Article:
Bullen co-authors SIM report on IT workforce trends

Changing demographics in US & EU play role in sourcing strategy

HOBOKEN, N.J. -- Professor Christine Bullen of Stevens Institute of Technology's Howe School of Technology Management participated with an international team of researchers to produce an important white paper on the role of sourcing in the American and European high-tech sectors, "The Information Technology Workforce: Trends and Implications 2005-2008." The report was released this week on the website of the sponsoring organization, the Society for Information Management (SIM).

Bullen and a team of more than 20 US and European investigators conducted the research via structured interviews of senior IT managers held from May to October 2005. The respondents were primarily senior IT management from a variety of industries who voiced serious concerns over a number of workforce issues.

"Paradigm shifts from rapidly changing technological and business environments dictate that IT professionals adjust their skills and capabilities to support effectively their organizations' missions," said Bullen. "Global IT sourcing, the shift from IT services to business process services, pending baby-boomer retirements, and declining IT enrollments in US and European universities are prompting fundamental changes in the nature of IT skills and capabilities available to and desired by both vendor and client organizations.

"The resulting potential for a mismatch of supply and demand is a source of concern for business executives and academics alike," she concluded.

To address these concerns, the SIM sponsored research to:

  • Understand the current and future needs for IT skills and capabilities in both internal IT departments and IT service providers;
  • Determine how organizations are recruiting and developing in-house IT skills and capabilities in 2005;
  • Determine the extent to which organizations access IT skills and capabilities through global sourcing in 2005 and 2008; and
  • Describe what skills universities should be providing their graduates.

The SIM-sponsored study provides insight into current trends surrounding IT workforce staffing and skills, and their implications. The data was collected from knowledgeable and experienced managers in a wide range of industries. The study looked at the mix of sourcing options organizations use, such as in-house staff, independent contractors and third-party providers.

The study also inquired as to what IT skills and capabilities are critical for 2005 and 2008, how skills are acquired by organizations and what they look for in hiring new and experienced employees.

"The results of this in-depth research have implications for the role that various sourcing strategies play in providing organizations access to skills; how organizations recruit for and develop skills; and consideration of what skills universities should be instilling in their graduates," said Bullen.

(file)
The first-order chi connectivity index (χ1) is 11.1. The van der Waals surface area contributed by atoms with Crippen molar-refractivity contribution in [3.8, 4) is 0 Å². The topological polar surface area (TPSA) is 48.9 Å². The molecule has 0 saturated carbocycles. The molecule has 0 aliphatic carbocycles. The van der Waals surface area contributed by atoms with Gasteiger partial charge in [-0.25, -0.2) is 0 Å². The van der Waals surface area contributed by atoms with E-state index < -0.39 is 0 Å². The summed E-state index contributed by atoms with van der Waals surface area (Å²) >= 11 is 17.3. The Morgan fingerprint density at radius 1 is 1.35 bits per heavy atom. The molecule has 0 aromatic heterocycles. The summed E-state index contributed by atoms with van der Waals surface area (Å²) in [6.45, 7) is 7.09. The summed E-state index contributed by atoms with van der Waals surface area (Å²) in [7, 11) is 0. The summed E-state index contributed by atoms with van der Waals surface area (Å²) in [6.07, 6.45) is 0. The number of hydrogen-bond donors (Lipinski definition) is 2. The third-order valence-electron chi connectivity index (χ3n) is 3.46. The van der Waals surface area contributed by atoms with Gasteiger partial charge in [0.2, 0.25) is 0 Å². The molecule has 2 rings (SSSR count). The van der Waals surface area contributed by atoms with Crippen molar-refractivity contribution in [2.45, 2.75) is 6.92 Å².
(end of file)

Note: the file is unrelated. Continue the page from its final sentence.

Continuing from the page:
According to the report, the skills and capabilities identified as critical to keep in-house in 2008 resemble those critical to keep in-house today, highlighting the continuing importance of business domain knowledge and project-management skills. Skills identified as growing in importance in the future also include skills associated with managing third-party service providers.

Taken as a whole, said Bullen, these results signify a shift in the mission of the Information System function from delivering technology-based solutions to managing the process of delivering them, a subtle but telling distinction. As part of that process, results indicate that organizations are increasingly looking to third-party providers and independent contractors for technical skills, to take advantage of the maturation of the market for IT services and to support flexible staffing schemes.

"Obviously, many questions remain on the national, political, and economic implications of the structural change in the IT workforce that warrant greater investigation," said Bullen. "However, the data points to growth in offshore sourcing with far-reaching implications on many levels, affecting non-IT organizations, service providers, individual workers, and academics. "Based on the results of this research, it is clear that declining numbers of graduates that have acquired both technical and business competencies is harmful to industry, this nation's economy and our future competitiveness," she continued. "Therefore, more must be done to counter this trend and increase awareness and understanding among current and future IT professionals of the opportunities and changing nature of skill demands."

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An executive summary of the SIM-sponsored white paper, "The Information Technology Workforce: Trends and Implications," can viewed on the SIM website at www.simnet.org

About SIM
Since 1968, the Society for Information Management has inspired the minds of the most prestigious IT leaders in the industry. Highly regarded as the premier network for IT leadership, SIM is a community of thought leaders who share experiences and rich intellectual capital, and who explore future IT direction.

About Stevens Institute of Technology
Established in 1870, Stevens offers baccalaureate, masters and doctoral degrees in engineering, science, computer science, management and technology management, as well as a baccalaureate in the humanities and liberal arts, and in business and technology. The university has enrollments of approximately 1,780 undergraduates and 2,700 graduate students, and a current enrollment of 2,250 online-learning students worldwide. Additional information may be obtained from its web page at www.Stevens.edu.
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